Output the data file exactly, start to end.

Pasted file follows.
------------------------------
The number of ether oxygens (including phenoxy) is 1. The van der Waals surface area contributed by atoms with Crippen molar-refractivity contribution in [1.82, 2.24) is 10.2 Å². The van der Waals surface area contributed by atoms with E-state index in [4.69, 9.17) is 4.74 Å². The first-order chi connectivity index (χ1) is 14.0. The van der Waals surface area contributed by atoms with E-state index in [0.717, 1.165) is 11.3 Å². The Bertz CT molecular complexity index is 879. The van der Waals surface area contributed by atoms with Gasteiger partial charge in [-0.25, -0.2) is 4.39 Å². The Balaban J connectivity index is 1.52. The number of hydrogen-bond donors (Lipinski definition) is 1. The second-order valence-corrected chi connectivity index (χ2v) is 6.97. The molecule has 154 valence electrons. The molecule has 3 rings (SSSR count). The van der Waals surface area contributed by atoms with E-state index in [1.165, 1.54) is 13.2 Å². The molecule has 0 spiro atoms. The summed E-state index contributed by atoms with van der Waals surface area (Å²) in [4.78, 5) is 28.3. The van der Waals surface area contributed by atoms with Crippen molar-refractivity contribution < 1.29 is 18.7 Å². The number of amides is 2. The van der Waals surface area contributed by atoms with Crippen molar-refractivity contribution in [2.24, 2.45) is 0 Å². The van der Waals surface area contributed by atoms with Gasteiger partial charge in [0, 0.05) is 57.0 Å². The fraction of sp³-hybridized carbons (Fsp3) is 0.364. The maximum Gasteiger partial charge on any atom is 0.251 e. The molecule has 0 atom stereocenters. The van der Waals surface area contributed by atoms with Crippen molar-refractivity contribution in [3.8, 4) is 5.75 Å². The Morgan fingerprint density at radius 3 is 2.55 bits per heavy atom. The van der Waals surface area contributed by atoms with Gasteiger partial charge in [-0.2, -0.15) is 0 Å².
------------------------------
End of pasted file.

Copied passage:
The number of ether oxygens (including phenoxy) is 1. The van der Waals surface area contributed by atoms with Crippen molar-refractivity contribution in [1.82, 2.24) is 10.2 Å². The van der Waals surface area contributed by atoms with E-state index in [4.69, 9.17) is 4.74 Å². The first-order chi connectivity index (χ1) is 14.0. The van der Waals surface area contributed by atoms with E-state index in [0.717, 1.165) is 11.3 Å². The Bertz CT molecular complexity index is 879. The van der Waals surface area contributed by atoms with Gasteiger partial charge in [-0.25, -0.2) is 4.39 Å². The Balaban J connectivity index is 1.52. The number of hydrogen-bond donors (Lipinski definition) is 1. The second-order valence-corrected chi connectivity index (χ2v) is 6.97. The molecule has 154 valence electrons. The molecule has 3 rings (SSSR count). The van der Waals surface area contributed by atoms with E-state index in [1.165, 1.54) is 13.2 Å². The molecule has 0 spiro atoms. The summed E-state index contributed by atoms with van der Waals surface area (Å²) in [4.78, 5) is 28.3. The van der Waals surface area contributed by atoms with Crippen molar-refractivity contribution < 1.29 is 18.7 Å². The number of amides is 2. The van der Waals surface area contributed by atoms with Crippen molar-refractivity contribution in [2.24, 2.45) is 0 Å². The van der Waals surface area contributed by atoms with Gasteiger partial charge in [0, 0.05) is 57.0 Å². The fraction of sp³-hybridized carbons (Fsp3) is 0.364. The maximum Gasteiger partial charge on any atom is 0.251 e. The molecule has 0 atom stereocenters. The van der Waals surface area contributed by atoms with Crippen molar-refractivity contribution in [3.8, 4) is 5.75 Å². The Morgan fingerprint density at radius 3 is 2.55 bits per heavy atom. The van der Waals surface area contributed by atoms with Gasteiger partial charge in [-0.2, -0.15) is 0 Å².